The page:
Unix Programming - Studying Cases - Case Study: Freeciv Data Files
Freeciv is an open-source strategy game inspired by Sid Meier's
classic CivilizationII. In it, each player
begins with a wandering band of neolithic nomads and builds a
civilization. Player civilizations may explore and colonize the world,
fight wars, engage in trade, and research technological advances.
Some players may actually be artificial intelligences; solitaire play
against these can be challenging. One wins either by conquering the
world or by being the first player to reach a technology level sufficient
to get a starship to Alpha Centauri. Sources and documentation are
available at the project
we'll exhibit the Freeciv strategy game as an example of client-server
partitioning, with the server maintaining shared state and the client
concentrating on GUI presentation. But this game has another notable
architectural feature; much of the game's fixed data, rather than
being wired into the server code, is expressed in a property registry
read in by the game server at startup time.
The game's registry files are written in a textual data-file
format that assembles text strings (with associated text and numeric
properties) into various internal lists of important data (such as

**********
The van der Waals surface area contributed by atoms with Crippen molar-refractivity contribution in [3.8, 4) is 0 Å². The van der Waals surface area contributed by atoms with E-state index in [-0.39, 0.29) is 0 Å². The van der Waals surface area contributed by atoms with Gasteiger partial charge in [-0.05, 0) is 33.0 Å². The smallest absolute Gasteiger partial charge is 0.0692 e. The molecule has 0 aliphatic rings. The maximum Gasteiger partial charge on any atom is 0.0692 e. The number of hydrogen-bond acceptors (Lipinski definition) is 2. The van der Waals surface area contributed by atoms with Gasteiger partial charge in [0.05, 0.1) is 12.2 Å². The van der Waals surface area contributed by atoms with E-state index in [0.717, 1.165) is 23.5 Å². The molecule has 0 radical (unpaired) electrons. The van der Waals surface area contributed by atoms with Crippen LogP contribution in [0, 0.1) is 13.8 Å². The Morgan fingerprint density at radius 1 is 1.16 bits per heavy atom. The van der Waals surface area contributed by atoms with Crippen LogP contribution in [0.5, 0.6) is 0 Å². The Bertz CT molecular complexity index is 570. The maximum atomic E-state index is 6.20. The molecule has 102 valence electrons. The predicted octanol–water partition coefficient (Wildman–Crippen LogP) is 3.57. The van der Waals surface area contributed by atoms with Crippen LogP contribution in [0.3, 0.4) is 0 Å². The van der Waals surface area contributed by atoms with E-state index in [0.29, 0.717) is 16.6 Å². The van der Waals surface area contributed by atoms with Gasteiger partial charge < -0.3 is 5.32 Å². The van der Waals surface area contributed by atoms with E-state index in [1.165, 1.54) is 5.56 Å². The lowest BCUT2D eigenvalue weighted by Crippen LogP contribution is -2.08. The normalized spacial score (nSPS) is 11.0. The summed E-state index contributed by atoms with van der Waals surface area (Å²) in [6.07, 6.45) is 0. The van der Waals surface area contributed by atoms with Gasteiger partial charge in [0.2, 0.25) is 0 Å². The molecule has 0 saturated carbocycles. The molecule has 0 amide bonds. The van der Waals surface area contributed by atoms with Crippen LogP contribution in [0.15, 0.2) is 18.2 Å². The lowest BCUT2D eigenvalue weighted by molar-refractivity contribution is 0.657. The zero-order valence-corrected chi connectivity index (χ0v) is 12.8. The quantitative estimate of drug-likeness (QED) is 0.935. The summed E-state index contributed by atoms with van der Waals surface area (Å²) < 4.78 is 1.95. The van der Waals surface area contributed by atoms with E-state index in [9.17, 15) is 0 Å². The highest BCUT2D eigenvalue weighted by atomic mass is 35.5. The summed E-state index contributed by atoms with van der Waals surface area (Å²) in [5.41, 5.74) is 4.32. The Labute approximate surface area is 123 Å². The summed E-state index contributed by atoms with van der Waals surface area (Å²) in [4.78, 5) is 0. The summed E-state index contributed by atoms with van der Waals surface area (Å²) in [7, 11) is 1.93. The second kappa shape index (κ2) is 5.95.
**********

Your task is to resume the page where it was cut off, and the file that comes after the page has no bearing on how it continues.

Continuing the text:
nations and unit types) in the game server. The minilanguage has an
include directive, so game data can be broken up into semantic units
(different files) that are each separately editable. This design
choice has been carried through to such an extent that it's possible
to define new nations and new unit types simply by creating new
declarations in the data files, without touching the server code at
The Freeciv server's startup parsing has an interesting feature
that creates something of a conflict between two of Unix's design
rules, and is therefore worth closer examination. The server ignores
property names it doesn't know how to use. This makes it possible to
declare properties that the server doesn't yet use without breaking
the startup parsing. It means that development of the game data
(policy) and the server engine (mechanism) can be cleanly separated.
On the other hand, it also means startup parsing won't catch simple
misspellings of attribute names. This quiet failure seems to violate
the Rule of Repair.
To resolve this conflict, notice that it's the server's job to
the registry data, but the task of carefully
error-checking that data could be handed off to another program to be run
by human editors each time the registry is modified. One Unix
solution would be a separate auditing program that analyzes either
a machine-readable specification of the ruleset format or the source
of the server code to determine the set of properties it uses, parses
the Freeciv registry to determine the set of properties it provides,
and prepares a difference report.
The aggregate of all Freeciv data files is functionally similar
to a Windows registry, and even uses a syntax resembling the textual
portions of registries. But the creep and corruption problems we
noted with the Windows registry don't crop up here because no program
(either within or outside the Freeciv suite)
to these files. It's a read-only
registry edited only by the game's maintainers.
The performance impact of data-file parsing is minimized because
for each file the operation is performed only once, at either
client or server startup time.
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